San Diego Tax Deadline Extended Again: Here's the New Due Date -

San Diego Tax Deadline Extended Again: Here’s the New Due Date

Residents of America’s Finest City now have even more time to file their taxes after the San Diego County tax deadline was extended again.

Although taxes are generally due on April 15 each year, the Internal Revenue Service granted an automatic extension to most California residents because of the winter storms that struck the state late last year and early this year.

As such, the San Diego County tax deadline was extended until Monday, Oct. 16. San Diego wasn’t the only city either. Both the IRS and the California Franchise Tax Board gave automatic extensions to most counties within the Golden State.

Now, on the day of the original extension was set to expire, the IRS has extended the San Diego County tax deadline again until Thursday, Nov. 16 for both individual taxpayers and businesses.

According to the IRS announcement, taxpayers in 55 of California’s 58 counties now have until mid-November to file their taxes and pay balances due. It’s basically all counties except for Lassen, Modoc, and Shasta counties — and yes, it includes San Diego County.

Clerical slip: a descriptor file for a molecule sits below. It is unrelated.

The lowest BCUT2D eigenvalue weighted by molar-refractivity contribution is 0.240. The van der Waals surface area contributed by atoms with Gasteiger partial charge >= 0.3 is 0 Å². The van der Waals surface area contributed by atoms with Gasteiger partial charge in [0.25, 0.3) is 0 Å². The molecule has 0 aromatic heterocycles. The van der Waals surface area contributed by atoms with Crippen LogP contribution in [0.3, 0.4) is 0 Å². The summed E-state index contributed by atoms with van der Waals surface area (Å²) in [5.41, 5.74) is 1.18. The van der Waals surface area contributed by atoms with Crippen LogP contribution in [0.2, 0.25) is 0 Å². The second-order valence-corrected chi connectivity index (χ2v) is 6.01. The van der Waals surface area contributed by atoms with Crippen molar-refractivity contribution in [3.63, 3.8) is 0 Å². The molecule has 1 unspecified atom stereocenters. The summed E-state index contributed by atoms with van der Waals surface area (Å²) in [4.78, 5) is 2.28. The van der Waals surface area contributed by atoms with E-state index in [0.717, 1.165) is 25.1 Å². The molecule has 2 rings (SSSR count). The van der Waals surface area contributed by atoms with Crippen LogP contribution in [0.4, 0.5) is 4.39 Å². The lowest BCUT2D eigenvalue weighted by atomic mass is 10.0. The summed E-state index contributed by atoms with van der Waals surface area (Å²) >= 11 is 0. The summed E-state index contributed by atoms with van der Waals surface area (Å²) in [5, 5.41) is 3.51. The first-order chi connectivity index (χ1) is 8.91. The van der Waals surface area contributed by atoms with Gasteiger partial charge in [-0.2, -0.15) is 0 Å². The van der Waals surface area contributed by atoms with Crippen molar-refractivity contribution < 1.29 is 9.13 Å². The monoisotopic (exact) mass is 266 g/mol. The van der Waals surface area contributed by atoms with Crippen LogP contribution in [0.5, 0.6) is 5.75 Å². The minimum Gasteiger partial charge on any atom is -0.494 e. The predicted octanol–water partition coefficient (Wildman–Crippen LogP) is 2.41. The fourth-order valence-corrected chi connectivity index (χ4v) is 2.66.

Taxpayers don’t need to file any additional forms or request an extension, since the San Diego tax deadline was extended automatically. Additionally, taxpayers will not need to prove that they were impacted by the winter storms directly to benefit from the extension.

At this point, the FTB has not yet extended their deadline, but the California tax agency followed the IRS’s lead earlier this year.

If any taxpayer has received a penalty notice from the IRS, the agency said that they can work with taxpayers to get it reversed. Additionally, the extension also applies to estimated tax payments for 1099 workers and freelancers.

The IRS said that the extension is part of a “coordinated federal response to the damage caused by these disasters” and is based on local damage assessments carried out by the Federal Emergency Management Agency (FEMA).

Oh, and if you’re up to your eyeballs in tax debt, check out our tips on making an Offer of Compromise to the IRS for tax relief.

Media credit: Image of tax form licensed from Adobe